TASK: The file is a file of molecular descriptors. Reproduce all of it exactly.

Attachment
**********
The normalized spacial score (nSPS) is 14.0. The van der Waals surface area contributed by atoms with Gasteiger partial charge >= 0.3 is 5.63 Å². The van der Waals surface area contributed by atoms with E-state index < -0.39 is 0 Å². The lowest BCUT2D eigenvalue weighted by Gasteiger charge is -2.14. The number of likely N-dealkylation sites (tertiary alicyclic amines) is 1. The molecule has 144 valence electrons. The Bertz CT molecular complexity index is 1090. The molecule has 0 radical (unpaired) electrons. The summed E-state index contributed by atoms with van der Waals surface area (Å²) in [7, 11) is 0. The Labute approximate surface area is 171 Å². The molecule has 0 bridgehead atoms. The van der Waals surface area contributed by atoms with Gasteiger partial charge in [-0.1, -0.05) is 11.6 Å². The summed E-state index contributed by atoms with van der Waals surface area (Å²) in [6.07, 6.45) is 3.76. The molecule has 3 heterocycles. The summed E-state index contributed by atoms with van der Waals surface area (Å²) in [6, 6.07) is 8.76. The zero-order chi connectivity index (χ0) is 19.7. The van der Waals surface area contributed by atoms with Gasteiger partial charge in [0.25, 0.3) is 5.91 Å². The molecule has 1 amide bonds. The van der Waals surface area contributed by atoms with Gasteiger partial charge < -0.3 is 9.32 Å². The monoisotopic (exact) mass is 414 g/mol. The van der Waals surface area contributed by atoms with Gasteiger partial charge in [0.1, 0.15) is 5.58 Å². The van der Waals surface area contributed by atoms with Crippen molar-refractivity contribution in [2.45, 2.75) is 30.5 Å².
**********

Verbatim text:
The normalized spacial score (nSPS) is 14.0. The van der Waals surface area contributed by atoms with Gasteiger partial charge >= 0.3 is 5.63 Å². The van der Waals surface area contributed by atoms with E-state index < -0.39 is 0 Å². The lowest BCUT2D eigenvalue weighted by Gasteiger charge is -2.14. The number of likely N-dealkylation sites (tertiary alicyclic amines) is 1. The molecule has 144 valence electrons. The Bertz CT molecular complexity index is 1090. The molecule has 0 radical (unpaired) electrons. The summed E-state index contributed by atoms with van der Waals surface area (Å²) in [7, 11) is 0. The Labute approximate surface area is 171 Å². The molecule has 0 bridgehead atoms. The van der Waals surface area contributed by atoms with Gasteiger partial charge in [-0.1, -0.05) is 11.6 Å². The summed E-state index contributed by atoms with van der Waals surface area (Å²) in [6.07, 6.45) is 3.76. The molecule has 3 heterocycles. The summed E-state index contributed by atoms with van der Waals surface area (Å²) in [6, 6.07) is 8.76. The zero-order chi connectivity index (χ0) is 19.7. The van der Waals surface area contributed by atoms with Gasteiger partial charge in [0.25, 0.3) is 5.91 Å². The molecule has 1 amide bonds. The van der Waals surface area contributed by atoms with Gasteiger partial charge < -0.3 is 9.32 Å². The monoisotopic (exact) mass is 414 g/mol. The van der Waals surface area contributed by atoms with Gasteiger partial charge in [0.1, 0.15) is 5.58 Å². The van der Waals surface area contributed by atoms with Crippen molar-refractivity contribution in [2.45, 2.75) is 30.5 Å².